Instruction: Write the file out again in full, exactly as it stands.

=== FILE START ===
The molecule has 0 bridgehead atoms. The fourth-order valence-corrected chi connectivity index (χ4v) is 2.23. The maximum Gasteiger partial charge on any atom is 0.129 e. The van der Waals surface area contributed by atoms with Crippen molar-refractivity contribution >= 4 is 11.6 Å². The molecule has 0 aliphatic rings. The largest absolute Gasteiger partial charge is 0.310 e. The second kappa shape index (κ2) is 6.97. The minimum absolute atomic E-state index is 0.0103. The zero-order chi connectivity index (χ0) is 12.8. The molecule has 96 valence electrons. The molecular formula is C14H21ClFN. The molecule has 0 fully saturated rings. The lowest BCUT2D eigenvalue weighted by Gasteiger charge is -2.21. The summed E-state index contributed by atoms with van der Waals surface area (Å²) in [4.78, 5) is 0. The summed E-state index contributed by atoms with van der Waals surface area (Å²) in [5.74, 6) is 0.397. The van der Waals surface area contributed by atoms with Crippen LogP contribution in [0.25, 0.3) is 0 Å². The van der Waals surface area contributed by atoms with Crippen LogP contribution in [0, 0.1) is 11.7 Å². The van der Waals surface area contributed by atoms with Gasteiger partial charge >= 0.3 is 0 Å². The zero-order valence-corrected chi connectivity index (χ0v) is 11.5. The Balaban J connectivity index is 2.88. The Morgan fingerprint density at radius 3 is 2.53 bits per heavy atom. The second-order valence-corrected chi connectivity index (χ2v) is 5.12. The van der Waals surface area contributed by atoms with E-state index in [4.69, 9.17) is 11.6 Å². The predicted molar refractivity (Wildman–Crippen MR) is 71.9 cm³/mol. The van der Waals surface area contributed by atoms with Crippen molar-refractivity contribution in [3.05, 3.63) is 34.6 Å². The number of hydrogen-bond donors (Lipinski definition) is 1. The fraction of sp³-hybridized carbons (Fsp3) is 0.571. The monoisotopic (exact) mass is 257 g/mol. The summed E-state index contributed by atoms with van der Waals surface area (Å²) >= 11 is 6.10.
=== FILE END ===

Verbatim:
The molecule has 0 bridgehead atoms. The fourth-order valence-corrected chi connectivity index (χ4v) is 2.23. The maximum Gasteiger partial charge on any atom is 0.129 e. The van der Waals surface area contributed by atoms with Crippen molar-refractivity contribution >= 4 is 11.6 Å². The molecule has 0 aliphatic rings. The largest absolute Gasteiger partial charge is 0.310 e. The second kappa shape index (κ2) is 6.97. The minimum absolute atomic E-state index is 0.0103. The zero-order chi connectivity index (χ0) is 12.8. The molecule has 96 valence electrons. The molecular formula is C14H21ClFN. The molecule has 0 fully saturated rings. The lowest BCUT2D eigenvalue weighted by Gasteiger charge is -2.21. The summed E-state index contributed by atoms with van der Waals surface area (Å²) in [4.78, 5) is 0. The summed E-state index contributed by atoms with van der Waals surface area (Å²) in [5.74, 6) is 0.397. The van der Waals surface area contributed by atoms with Crippen LogP contribution in [0.25, 0.3) is 0 Å². The van der Waals surface area contributed by atoms with Crippen LogP contribution in [0, 0.1) is 11.7 Å². The van der Waals surface area contributed by atoms with Gasteiger partial charge >= 0.3 is 0 Å². The zero-order valence-corrected chi connectivity index (χ0v) is 11.5. The Balaban J connectivity index is 2.88. The Morgan fingerprint density at radius 3 is 2.53 bits per heavy atom. The second-order valence-corrected chi connectivity index (χ2v) is 5.12. The van der Waals surface area contributed by atoms with E-state index in [4.69, 9.17) is 11.6 Å². The predicted molar refractivity (Wildman–Crippen MR) is 71.9 cm³/mol. The van der Waals surface area contributed by atoms with Crippen molar-refractivity contribution in [3.05, 3.63) is 34.6 Å². The number of hydrogen-bond donors (Lipinski definition) is 1. The fraction of sp³-hybridized carbons (Fsp3) is 0.571. The monoisotopic (exact) mass is 257 g/mol. The summed E-state index contributed by atoms with van der Waals surface area (Å²) >= 11 is 6.10.